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Ayn In India
Jun 08, 2012
A recent article by Ammu Kannampilly entitled "India's unlikely romance with Ayn Rand," published by the Asian-based DAWN media group, calls attention to a trend that really isn’t so surprising. With free-market reforms in recent decades, India has become a fast-growing economy with new entrepreneurs and a middle class of millions.
One would thus expect an interest in Atlas Shrugged and Rand’s advocacy of capitalism. But interest goes deeper than this.
One Fountainhead fan, interviewed for Kannampilly’s piece about Rand, explained that "Indian society, despite economic growth, despite globalisation, remains very conservative. So I think her work still resonates here, it provides a space for people to question the traditional order and be an individual."
Indeed, the world’s second most populous country is 80 percent Hindu. A central aspect of that religion is the millennia-old caste system, which holds that each individual is born into the station in life that they deserve. And in India, marriages for the most part are still arranged by families. Thus we continue to see cases like the one in July 2001 when a young couple, he 19, she 18, were publicly hanged as hundreds of villagers watched not in horror but with cheers of approval. The couple's crime: they were in love but were from different castes.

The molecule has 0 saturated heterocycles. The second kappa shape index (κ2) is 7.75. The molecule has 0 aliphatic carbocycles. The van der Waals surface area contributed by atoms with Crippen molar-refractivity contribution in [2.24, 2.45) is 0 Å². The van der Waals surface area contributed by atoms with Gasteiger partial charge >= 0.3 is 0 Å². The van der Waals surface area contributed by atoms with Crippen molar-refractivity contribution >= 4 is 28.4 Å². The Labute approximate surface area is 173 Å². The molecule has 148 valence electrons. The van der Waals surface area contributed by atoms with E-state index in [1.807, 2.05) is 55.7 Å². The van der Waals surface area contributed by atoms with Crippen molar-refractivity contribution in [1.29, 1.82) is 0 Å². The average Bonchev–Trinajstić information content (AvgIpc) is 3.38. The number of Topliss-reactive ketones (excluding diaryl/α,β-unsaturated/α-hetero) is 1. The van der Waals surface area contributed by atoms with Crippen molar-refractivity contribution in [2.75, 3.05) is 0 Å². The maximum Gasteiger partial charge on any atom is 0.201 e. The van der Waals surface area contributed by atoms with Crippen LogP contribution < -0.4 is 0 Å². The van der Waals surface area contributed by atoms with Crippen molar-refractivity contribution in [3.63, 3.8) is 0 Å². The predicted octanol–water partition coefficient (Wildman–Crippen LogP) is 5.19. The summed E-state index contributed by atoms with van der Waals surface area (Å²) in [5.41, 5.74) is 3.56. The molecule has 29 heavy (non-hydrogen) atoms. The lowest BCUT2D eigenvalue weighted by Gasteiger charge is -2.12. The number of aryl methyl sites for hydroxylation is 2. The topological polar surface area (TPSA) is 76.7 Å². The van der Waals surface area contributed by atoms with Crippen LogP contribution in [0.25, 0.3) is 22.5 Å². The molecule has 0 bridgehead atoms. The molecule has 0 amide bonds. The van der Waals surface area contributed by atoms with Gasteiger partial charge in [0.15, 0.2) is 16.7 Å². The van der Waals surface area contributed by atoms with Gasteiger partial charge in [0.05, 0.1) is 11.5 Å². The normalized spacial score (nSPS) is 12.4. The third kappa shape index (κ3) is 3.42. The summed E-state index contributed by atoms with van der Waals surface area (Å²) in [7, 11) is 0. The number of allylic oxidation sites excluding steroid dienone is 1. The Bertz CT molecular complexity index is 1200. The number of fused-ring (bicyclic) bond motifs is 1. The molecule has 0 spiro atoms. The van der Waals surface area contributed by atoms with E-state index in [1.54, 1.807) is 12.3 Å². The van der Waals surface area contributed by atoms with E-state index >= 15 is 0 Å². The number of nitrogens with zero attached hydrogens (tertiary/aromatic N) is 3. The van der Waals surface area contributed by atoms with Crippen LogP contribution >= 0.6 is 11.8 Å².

The secular founders of modern India such as Jawaharlal Nehru tried to bar discrimination based on caste, but such prejudices are deeply ingrained and persist.
In my November 24, 2009, essay entitled "Is India Important to America’s Freedom?" I outlined the importance of India both to the future of freedom in the world and as fertile territory for Objectivism, Rand’s philosophy of rational individualism. The romance between Rand and the growing ranks of individuals in India who love their own lives, who want to fulfill their human potential, and who want to prosper and flourish, is not unlikely at all. Let’s hope the romance is consummated Kama-Sutra style and leads to a truly happy marriage!
Hudgins is director of advocacy for The Atlas Society.